Social Problems 221

As a part of the protocol for the Leadership Advancement Scholarship, I took a class that was about Social Problems. We learned about different social issues that take place in the world, this could include gentrification, pollution, and the education system. We talked about broken systems that reside within the U.S. This was a class where we shared our opinion and discussed ways that we would try to fix these problems and why they could work or wouldn’t work.

There was much debate within this class. This debate brought light to issues that people within our class faced every day.  We were from all over Michigan, including rural, suburban, and city areas. We had a lot of diversity and people from different backgrounds which made our discussions very personal, but at times, heated.

In this class, I was able to become more knowledgeable about social problems. These problems happen all around us, sometimes without us realizing that they are happening. As a leader, I will be faced with these social problems. It is my job to be a person who makes changes to these problems and tries to end them. In this class, I was able to not only learn but understand people who go through these issues daily. I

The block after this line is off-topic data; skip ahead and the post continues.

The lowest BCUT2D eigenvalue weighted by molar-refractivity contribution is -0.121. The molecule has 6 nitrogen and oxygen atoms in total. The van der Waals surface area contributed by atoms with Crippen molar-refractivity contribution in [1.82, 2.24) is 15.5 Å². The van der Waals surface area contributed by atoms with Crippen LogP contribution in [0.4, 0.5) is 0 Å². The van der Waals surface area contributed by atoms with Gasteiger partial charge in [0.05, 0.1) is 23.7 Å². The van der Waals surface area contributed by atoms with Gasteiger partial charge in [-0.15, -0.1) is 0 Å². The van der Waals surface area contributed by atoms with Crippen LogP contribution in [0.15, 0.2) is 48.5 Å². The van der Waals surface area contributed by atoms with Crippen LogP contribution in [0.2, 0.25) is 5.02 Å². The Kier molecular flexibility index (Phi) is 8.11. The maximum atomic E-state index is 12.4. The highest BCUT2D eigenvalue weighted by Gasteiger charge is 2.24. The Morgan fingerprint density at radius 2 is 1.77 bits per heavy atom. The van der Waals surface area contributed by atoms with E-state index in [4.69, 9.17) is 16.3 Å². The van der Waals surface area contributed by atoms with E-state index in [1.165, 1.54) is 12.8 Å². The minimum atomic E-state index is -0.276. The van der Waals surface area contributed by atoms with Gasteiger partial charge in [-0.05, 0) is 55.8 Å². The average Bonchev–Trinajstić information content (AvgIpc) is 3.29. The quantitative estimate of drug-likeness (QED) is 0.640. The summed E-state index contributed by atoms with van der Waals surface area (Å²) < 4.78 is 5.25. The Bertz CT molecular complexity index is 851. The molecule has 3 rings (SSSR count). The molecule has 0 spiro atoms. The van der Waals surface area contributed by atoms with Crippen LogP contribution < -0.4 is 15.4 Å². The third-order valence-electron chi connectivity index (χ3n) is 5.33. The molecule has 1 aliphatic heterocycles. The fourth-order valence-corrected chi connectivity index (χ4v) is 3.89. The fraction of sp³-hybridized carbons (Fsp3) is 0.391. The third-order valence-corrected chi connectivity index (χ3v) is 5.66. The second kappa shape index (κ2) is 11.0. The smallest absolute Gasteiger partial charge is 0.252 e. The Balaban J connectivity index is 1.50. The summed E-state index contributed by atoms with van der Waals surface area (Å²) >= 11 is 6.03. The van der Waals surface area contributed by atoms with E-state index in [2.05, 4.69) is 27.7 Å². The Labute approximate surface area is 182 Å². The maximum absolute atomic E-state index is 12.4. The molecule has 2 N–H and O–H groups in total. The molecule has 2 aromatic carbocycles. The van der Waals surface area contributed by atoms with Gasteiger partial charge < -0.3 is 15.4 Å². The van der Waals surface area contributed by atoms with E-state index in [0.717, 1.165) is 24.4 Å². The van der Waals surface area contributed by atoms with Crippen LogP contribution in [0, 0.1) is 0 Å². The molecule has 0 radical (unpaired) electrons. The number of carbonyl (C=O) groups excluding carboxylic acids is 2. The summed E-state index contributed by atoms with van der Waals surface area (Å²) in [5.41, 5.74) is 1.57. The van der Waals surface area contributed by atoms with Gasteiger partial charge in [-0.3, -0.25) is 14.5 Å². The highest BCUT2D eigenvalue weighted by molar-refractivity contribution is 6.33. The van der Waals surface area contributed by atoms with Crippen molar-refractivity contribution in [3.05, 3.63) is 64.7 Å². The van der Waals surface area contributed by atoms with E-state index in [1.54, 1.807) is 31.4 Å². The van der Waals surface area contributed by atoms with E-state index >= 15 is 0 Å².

I DON’T WANT TO BE THE PROBLEM, I WANT TO BE THE SOLUTIONproblem-2731501_960_720

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HST 110L Reflection

Taking this history class was part of protocol for my leadership scholarship and I was very confused what this class had to teach us how to be better leaders. I soon found out that this class was meant to inform us about racial stereotypes throughout history and how it has shaped the world today. I had always thought I knew so much about history but this was a topic that was never touched in a history class I had ever had before, and I can see why. This class started out with talking about the famine in Ireland in 1800s and everything that had resulted in a large portion of the population in Ireland immigrating to the United States during that entire century and how people who were not American were never given the same respect and opportunities that Americans were given.

In our textbook there were different essays and some cases that were brought to court that we went into depth and studied. We would go into groups and study it for part of the class time and then present it to the class. Since this was a three hour class we were able to split up the different sections to different groups and get through a whole chapter a class. Then our professor would ask the groups questions about what they read and then would go further into explanation about something that either wasn’t in the book or something that we had missed and always relate it back to leadership training. It was very interesting to see how even hundreds years ago being a leader helped shape the world to what it is today. I understand now why this class was a part of our protocol and I know I have a better understanding on what I was supposed to take from this class. For me, personally, it was even more of a validation that anyone can be a leader. They do not have to follow some sort of stereotype, for example, how they look or how they are as an individual.

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